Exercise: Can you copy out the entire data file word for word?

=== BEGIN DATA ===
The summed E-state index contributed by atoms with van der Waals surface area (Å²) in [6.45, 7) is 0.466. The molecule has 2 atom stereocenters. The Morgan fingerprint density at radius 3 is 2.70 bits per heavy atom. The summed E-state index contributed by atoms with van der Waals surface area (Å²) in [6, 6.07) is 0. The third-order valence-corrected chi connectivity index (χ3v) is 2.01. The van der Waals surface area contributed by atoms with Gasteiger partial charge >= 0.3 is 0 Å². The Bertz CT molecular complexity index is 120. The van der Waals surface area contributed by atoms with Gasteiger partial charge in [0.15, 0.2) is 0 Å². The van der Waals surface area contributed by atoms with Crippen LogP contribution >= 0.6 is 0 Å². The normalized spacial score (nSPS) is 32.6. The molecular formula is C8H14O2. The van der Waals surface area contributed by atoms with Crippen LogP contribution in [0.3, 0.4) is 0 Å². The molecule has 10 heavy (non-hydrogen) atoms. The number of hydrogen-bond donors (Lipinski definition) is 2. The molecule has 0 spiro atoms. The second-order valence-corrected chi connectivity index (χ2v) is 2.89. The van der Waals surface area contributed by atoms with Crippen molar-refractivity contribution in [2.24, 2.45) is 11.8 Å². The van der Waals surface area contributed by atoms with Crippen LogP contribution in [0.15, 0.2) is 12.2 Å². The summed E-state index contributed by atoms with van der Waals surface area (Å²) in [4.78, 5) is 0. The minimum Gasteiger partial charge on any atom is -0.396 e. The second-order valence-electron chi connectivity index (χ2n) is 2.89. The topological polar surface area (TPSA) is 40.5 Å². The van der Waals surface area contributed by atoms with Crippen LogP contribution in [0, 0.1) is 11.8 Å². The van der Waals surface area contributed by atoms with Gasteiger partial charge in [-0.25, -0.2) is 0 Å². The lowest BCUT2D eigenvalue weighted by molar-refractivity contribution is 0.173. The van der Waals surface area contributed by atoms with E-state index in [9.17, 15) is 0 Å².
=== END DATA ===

The summed E-state index contributed by atoms with van der Waals surface area (Å²) in [6.45, 7) is 0.466. The molecule has 2 atom stereocenters. The Morgan fingerprint density at radius 3 is 2.70 bits per heavy atom. The summed E-state index contributed by atoms with van der Waals surface area (Å²) in [6, 6.07) is 0. The third-order valence-corrected chi connectivity index (χ3v) is 2.01. The van der Waals surface area contributed by atoms with Gasteiger partial charge >= 0.3 is 0 Å². The Bertz CT molecular complexity index is 120. The van der Waals surface area contributed by atoms with Gasteiger partial charge in [0.15, 0.2) is 0 Å². The van der Waals surface area contributed by atoms with Crippen LogP contribution >= 0.6 is 0 Å². The normalized spacial score (nSPS) is 32.6. The molecular formula is C8H14O2. The van der Waals surface area contributed by atoms with Crippen LogP contribution in [0.3, 0.4) is 0 Å². The molecule has 10 heavy (non-hydrogen) atoms. The number of hydrogen-bond donors (Lipinski definition) is 2. The molecule has 0 spiro atoms. The second-order valence-corrected chi connectivity index (χ2v) is 2.89. The van der Waals surface area contributed by atoms with Crippen molar-refractivity contribution in [2.24, 2.45) is 11.8 Å². The van der Waals surface area contributed by atoms with Crippen LogP contribution in [0.15, 0.2) is 12.2 Å². The summed E-state index contributed by atoms with van der Waals surface area (Å²) in [4.78, 5) is 0. The minimum Gasteiger partial charge on any atom is -0.396 e. The second-order valence-electron chi connectivity index (χ2n) is 2.89. The topological polar surface area (TPSA) is 40.5 Å². The van der Waals surface area contributed by atoms with Crippen LogP contribution in [0, 0.1) is 11.8 Å². The van der Waals surface area contributed by atoms with Gasteiger partial charge in [-0.25, -0.2) is 0 Å². The lowest BCUT2D eigenvalue weighted by molar-refractivity contribution is 0.173. The van der Waals surface area contributed by atoms with E-state index in [9.17, 15) is 0 Å².